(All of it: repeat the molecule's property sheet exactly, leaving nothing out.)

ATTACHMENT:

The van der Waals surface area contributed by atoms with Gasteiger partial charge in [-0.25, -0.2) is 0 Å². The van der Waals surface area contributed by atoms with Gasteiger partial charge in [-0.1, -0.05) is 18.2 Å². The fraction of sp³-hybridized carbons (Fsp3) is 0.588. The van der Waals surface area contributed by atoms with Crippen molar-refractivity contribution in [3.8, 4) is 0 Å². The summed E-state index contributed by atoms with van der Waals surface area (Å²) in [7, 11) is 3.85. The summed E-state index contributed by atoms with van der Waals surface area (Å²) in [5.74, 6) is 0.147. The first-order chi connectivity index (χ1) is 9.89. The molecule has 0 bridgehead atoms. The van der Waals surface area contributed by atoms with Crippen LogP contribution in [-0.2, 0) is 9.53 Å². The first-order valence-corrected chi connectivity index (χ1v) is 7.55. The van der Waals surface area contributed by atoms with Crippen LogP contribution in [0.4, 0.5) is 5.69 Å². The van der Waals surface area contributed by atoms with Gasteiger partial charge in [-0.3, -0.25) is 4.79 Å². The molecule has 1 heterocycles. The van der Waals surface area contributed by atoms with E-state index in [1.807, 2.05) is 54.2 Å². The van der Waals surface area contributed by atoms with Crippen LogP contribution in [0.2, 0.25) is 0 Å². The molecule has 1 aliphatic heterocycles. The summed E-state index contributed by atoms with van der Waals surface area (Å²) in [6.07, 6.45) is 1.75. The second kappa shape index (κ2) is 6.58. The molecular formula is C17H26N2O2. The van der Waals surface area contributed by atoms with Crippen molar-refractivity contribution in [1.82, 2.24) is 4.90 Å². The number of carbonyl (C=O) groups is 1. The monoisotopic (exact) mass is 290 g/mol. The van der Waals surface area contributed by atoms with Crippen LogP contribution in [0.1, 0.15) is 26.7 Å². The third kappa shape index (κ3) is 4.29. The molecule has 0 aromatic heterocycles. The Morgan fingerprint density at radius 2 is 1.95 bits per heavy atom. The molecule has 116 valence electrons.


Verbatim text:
The van der Waals surface area contributed by atoms with Gasteiger partial charge in [-0.25, -0.2) is 0 Å². The van der Waals surface area contributed by atoms with Gasteiger partial charge in [-0.1, -0.05) is 18.2 Å². The fraction of sp³-hybridized carbons (Fsp3) is 0.588. The van der Waals surface area contributed by atoms with Crippen molar-refractivity contribution in [3.8, 4) is 0 Å². The summed E-state index contributed by atoms with van der Waals surface area (Å²) in [7, 11) is 3.85. The summed E-state index contributed by atoms with van der Waals surface area (Å²) in [5.74, 6) is 0.147. The first-order chi connectivity index (χ1) is 9.89. The molecule has 0 bridgehead atoms. The van der Waals surface area contributed by atoms with Crippen LogP contribution in [-0.2, 0) is 9.53 Å². The first-order valence-corrected chi connectivity index (χ1v) is 7.55. The van der Waals surface area contributed by atoms with Crippen LogP contribution in [0.4, 0.5) is 5.69 Å². The van der Waals surface area contributed by atoms with Gasteiger partial charge in [-0.3, -0.25) is 4.79 Å². The molecule has 1 heterocycles. The van der Waals surface area contributed by atoms with E-state index in [1.807, 2.05) is 54.2 Å². The van der Waals surface area contributed by atoms with Crippen LogP contribution in [0.2, 0.25) is 0 Å². The molecule has 1 aliphatic heterocycles. The summed E-state index contributed by atoms with van der Waals surface area (Å²) in [6.07, 6.45) is 1.75. The second kappa shape index (κ2) is 6.58. The molecular formula is C17H26N2O2. The van der Waals surface area contributed by atoms with Crippen molar-refractivity contribution in [1.82, 2.24) is 4.90 Å². The number of carbonyl (C=O) groups is 1. The monoisotopic (exact) mass is 290 g/mol. The van der Waals surface area contributed by atoms with Crippen LogP contribution in [0.1, 0.15) is 26.7 Å². The third kappa shape index (κ3) is 4.29. The molecule has 0 aromatic heterocycles. The Morgan fingerprint density at radius 2 is 1.95 bits per heavy atom. The molecule has 116 valence electrons.